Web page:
In 2021, the total reported revenue was approximately C$37.3M, a nice increase of in excess of 20% compared to the previous year as the operators of the underlying businesses were recovering from the pandemic. The operating income increased substantially to almost C$35M mainly due to the fact that Diversified recorded a large impairment charge in 2020 and was able to reverse a portion of that impairment charge in 2021. But excluding these non-recurring elements, the cash overhead expenses represent approximately 8% of the revenue.
The reported net income was approximately C$23.5M which is roughly C$0.19 per share, but that reported net income was boosted by the C$6.9M fair value adjustment on financial instruments and the aforementioned C$1.7M reversal of the impairment charge.
There are some non-cash expenses as well and a portion of the taxes are deferred. Diversified reported an operating cash flow of C$27.8M and an adjusted operating cash flow of C$29.1M while the capex was just a few hundred thousand dollars. That’s the beauty of a royalty company: There’s just one up-front sunk cost but no additional follow-up investments are required.
If I would deduct the normalized taxes of around C$5.6M, the free cash flow result would be C$23.6M or C$0.192 per share. That’s lower than the current dividend which now comes in at C$0.22 per year (payable in monthly tranches) but keep in mind Diversified’s cash flow result improved in the second half of the year and I expect the dividend to be covered by the normalized free cash flow from next year on.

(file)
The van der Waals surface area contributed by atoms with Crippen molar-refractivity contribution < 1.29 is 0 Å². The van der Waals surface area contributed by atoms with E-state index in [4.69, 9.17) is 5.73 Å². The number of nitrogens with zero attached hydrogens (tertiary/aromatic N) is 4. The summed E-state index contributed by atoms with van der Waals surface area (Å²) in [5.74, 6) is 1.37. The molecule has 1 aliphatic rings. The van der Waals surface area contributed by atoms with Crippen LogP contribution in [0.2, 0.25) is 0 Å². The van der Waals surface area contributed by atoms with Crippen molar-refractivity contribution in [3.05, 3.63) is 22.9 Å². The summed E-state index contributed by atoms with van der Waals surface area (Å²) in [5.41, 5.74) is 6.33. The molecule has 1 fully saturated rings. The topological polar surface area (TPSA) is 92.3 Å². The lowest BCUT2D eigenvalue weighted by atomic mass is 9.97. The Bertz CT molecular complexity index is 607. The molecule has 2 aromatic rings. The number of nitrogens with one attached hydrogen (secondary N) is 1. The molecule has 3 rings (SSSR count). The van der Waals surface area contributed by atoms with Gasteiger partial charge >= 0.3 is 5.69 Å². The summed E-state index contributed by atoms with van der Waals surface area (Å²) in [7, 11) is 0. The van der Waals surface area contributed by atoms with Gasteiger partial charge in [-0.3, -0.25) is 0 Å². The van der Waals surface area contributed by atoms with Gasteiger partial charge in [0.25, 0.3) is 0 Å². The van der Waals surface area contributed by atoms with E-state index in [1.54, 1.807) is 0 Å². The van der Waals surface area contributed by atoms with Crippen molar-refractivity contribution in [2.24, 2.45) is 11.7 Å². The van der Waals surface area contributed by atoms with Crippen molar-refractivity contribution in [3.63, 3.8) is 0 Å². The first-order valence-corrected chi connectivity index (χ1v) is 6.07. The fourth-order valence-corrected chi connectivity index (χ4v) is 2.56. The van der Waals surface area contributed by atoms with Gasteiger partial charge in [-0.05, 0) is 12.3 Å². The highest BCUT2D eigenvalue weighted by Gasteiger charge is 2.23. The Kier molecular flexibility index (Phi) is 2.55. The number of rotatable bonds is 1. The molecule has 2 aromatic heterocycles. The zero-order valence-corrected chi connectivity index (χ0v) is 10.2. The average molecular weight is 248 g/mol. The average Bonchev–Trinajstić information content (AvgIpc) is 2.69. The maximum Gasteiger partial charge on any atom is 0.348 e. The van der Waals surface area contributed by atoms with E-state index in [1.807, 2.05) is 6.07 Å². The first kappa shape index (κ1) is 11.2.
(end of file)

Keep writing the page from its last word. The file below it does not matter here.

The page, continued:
While the dividend is attractive, I own the debentures
While I expect the dividend to be fully covered, I sold my entire position in Diversified Royalty, after investing in the story in the C$1.30-1.40 range when the COVID pandemic was accelerating. I also bought the 5.25% debentures maturing at the end of this year but earlier this week I also initiated a long position in the recently issued 6% debentures maturing in 2027. Diversified Royalty will use the proceeds from the 6% debenture to call a portion of the 2022 bonds ahead of the maturity date.
The 6% debentures mature on June 30, 2027 but can be called from 2025 on. As the current bond price is just 98.35 cents on the dollar, resulting in a yield to maturity of around 6.3%. I like these debentures as debt obviously ranks senior to the equity and this means the debentures rank junior to the bank debt, but ahead of the almost C$200M in equity.